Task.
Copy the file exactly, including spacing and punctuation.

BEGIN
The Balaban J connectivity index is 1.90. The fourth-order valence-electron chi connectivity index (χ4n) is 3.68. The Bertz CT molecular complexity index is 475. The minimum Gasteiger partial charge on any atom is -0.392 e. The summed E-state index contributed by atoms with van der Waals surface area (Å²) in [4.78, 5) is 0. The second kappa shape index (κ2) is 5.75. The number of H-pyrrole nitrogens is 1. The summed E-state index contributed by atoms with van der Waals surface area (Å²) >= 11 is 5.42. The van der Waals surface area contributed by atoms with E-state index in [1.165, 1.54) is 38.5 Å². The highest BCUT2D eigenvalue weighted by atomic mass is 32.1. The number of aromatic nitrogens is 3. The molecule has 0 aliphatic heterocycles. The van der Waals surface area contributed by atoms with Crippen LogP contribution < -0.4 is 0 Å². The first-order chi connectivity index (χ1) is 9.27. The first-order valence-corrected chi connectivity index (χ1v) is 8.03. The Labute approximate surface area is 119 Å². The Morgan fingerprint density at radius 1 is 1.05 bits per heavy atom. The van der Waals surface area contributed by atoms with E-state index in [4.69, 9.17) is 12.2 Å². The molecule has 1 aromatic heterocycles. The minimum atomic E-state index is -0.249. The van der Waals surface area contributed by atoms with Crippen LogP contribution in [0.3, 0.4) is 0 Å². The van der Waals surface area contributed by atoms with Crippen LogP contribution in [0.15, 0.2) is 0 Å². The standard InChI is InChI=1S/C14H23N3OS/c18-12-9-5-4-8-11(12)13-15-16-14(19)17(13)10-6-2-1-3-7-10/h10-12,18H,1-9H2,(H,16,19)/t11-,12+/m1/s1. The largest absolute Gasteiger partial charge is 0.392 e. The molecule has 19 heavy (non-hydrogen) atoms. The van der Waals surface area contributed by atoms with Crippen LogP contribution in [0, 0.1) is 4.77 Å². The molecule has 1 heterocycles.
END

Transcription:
The Balaban J connectivity index is 1.90. The fourth-order valence-electron chi connectivity index (χ4n) is 3.68. The Bertz CT molecular complexity index is 475. The minimum Gasteiger partial charge on any atom is -0.392 e. The summed E-state index contributed by atoms with van der Waals surface area (Å²) in [4.78, 5) is 0. The second kappa shape index (κ2) is 5.75. The number of H-pyrrole nitrogens is 1. The summed E-state index contributed by atoms with van der Waals surface area (Å²) >= 11 is 5.42. The van der Waals surface area contributed by atoms with E-state index in [1.165, 1.54) is 38.5 Å². The highest BCUT2D eigenvalue weighted by atomic mass is 32.1. The number of aromatic nitrogens is 3. The molecule has 0 aliphatic heterocycles. The van der Waals surface area contributed by atoms with Crippen LogP contribution < -0.4 is 0 Å². The first-order chi connectivity index (χ1) is 9.27. The first-order valence-corrected chi connectivity index (χ1v) is 8.03. The Labute approximate surface area is 119 Å². The Morgan fingerprint density at radius 1 is 1.05 bits per heavy atom. The van der Waals surface area contributed by atoms with E-state index in [4.69, 9.17) is 12.2 Å². The molecule has 1 aromatic heterocycles. The minimum atomic E-state index is -0.249. The van der Waals surface area contributed by atoms with Crippen LogP contribution in [0.3, 0.4) is 0 Å². The van der Waals surface area contributed by atoms with Crippen LogP contribution in [0.15, 0.2) is 0 Å². The standard InChI is InChI=1S/C14H23N3OS/c18-12-9-5-4-8-11(12)13-15-16-14(19)17(13)10-6-2-1-3-7-10/h10-12,18H,1-9H2,(H,16,19)/t11-,12+/m1/s1. The largest absolute Gasteiger partial charge is 0.392 e. The molecule has 19 heavy (non-hydrogen) atoms. The van der Waals surface area contributed by atoms with Crippen LogP contribution in [0, 0.1) is 4.77 Å². The molecule has 1 heterocycles.